(a) To defend the view that a Christian should prosper and be rich, TS appeals to the Old Testament, e.g. to God’s promise to Abraham (Gn. 12:1–2), to God’s blessing of Job (Jb. 42:10–17), and to Isaiah 52:13 where we read ‘Behold, my servant shall prosper …’ This sort of appeal to the Old Testament is, to say the least, simplistic. With regard to God’s promises to Abraham and to other men of great faith (cf. Heb. 11:1–28), these are taken in Galatians 3:16–20 and Hebrews 11:39 in a spiritual sense, and they are seen as fulfilled not in the Old Testament but in the New Testament in the coming of Jesus and in what he did for his church. With regard to Isaiah 52:13, this cannot be taken of material prosperity in the way suggested by TS, since chs. 52 and 53 are interpreted in the New Testament of the sufferings of Jesus the Messiah. TS fails to interpret the Old Testament properly in the light of the New Testament. So far as Job is concerned, it is true that God blessed Job materially after his long suffering; but the book of Job is not a narrative about how God always blesses the faithful, but about how even the most faithful can suffer and face despair. Of Job’s four friends who tried to comfort him only one (Elihu) understood Job’s situation rightly; the others preached to Job a theology akin to TS (see Jb. 32:1–22; 42:7).

There is no question that the Old Testament (and to a lesser extent the New Testament) can see this-worldly prosperity as a God-given blessing. However, only some passages point in this direction; others make it clear that even the unrighteous can prosper and succeed, whereas the righteous may sometimes experience misfortune. The New Testament is, by and large, negative towards wealth (see Mt. 13:22; 19:24; Mk. 4:19; Lk. 1:53; 6:24; 1 Tim. 6:9, 17; Jas. 1:11; 2:5–6; 5:1).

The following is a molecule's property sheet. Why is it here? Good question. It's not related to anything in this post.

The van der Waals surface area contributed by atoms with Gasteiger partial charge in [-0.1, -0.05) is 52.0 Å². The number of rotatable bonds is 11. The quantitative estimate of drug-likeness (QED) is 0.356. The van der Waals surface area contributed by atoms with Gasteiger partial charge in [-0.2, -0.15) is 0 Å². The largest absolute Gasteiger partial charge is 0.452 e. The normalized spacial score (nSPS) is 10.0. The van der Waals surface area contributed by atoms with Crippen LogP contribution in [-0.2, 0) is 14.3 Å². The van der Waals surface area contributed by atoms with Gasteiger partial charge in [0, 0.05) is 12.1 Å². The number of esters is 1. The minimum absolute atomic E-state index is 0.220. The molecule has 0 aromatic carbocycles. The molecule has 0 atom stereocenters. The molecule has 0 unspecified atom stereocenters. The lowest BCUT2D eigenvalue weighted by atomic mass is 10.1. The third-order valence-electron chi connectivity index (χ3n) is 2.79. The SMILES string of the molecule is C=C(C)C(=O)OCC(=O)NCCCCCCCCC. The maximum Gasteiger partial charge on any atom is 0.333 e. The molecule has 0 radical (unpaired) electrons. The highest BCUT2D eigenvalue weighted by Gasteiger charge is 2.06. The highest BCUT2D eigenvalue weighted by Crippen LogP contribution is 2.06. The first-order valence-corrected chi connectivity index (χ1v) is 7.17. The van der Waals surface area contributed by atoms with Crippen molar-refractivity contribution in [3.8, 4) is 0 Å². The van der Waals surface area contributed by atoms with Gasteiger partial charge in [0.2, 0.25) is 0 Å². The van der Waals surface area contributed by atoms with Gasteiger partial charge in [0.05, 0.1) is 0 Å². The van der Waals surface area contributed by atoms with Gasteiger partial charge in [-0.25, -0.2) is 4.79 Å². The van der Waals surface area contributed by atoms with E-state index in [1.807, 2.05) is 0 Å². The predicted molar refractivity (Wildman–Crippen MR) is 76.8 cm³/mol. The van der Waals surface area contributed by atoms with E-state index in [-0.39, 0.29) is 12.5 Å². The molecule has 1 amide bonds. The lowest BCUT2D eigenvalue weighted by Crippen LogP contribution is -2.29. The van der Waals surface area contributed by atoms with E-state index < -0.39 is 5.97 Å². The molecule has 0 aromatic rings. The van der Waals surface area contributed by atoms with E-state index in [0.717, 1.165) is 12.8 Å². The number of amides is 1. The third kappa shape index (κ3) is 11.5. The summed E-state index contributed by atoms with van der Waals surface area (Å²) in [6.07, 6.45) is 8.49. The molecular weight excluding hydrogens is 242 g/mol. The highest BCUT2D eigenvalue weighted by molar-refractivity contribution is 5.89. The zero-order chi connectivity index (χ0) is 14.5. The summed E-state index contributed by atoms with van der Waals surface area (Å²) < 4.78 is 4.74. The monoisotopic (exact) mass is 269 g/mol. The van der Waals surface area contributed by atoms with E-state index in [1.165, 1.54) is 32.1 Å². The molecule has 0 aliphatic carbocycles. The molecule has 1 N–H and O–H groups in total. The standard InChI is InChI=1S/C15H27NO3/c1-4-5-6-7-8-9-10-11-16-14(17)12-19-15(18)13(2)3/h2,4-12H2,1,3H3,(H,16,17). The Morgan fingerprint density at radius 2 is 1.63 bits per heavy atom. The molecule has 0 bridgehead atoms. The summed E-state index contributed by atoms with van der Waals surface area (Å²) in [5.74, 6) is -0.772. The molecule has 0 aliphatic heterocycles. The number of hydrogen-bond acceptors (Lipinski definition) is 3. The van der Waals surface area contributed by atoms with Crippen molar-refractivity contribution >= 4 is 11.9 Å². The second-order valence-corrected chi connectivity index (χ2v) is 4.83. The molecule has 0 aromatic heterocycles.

TS also preaches that Christians must be healthy and that sickness is a sign of sin and lack of faith. The Bible is said to promise healing to every Christian. Some of the most quoted passages in support of this view are: Isaiah 53:4–6; Mark 16:15–18; James 5:13–16 and 1 Peter 2:24. What can be said about this view? First, despite the passages mentioned, which must be taken entirely seriously, the New Testament makes it plain that sickness is not always the consequence of a specific sin committed by the one who is or becomes sick; see, for example, John 9:1–3. Second, there are examples in the New Testament of Christians becoming sick without there being any reason to suppose that this is to be connected with some sin they have committed; see, for example, Philippians 2:25–27; 1 Timothy 5:23; 2 Timothy 4:20. Thirdly, even though the New Testament does not ascribe pain or suffering any intrinsic value—i.e. suffering has no value in itself—it does consider it as having some instrumental value in that it can lead to something good, for example patience; see Romans 5:3–5; 8:35–37. Lastly, the New Testament does not promise us a life without suffering or problems. The kingdom of God with its blessings (including physical blessings) has broken into history with Jesus; but as Christians we have only ‘tasted’ the kingdom of God, the fullness of which we are expecting and longing for; see Romans 8:18–28; 2 Corinthians 5:6–8; Revelation 21:23–27; 22:1–5.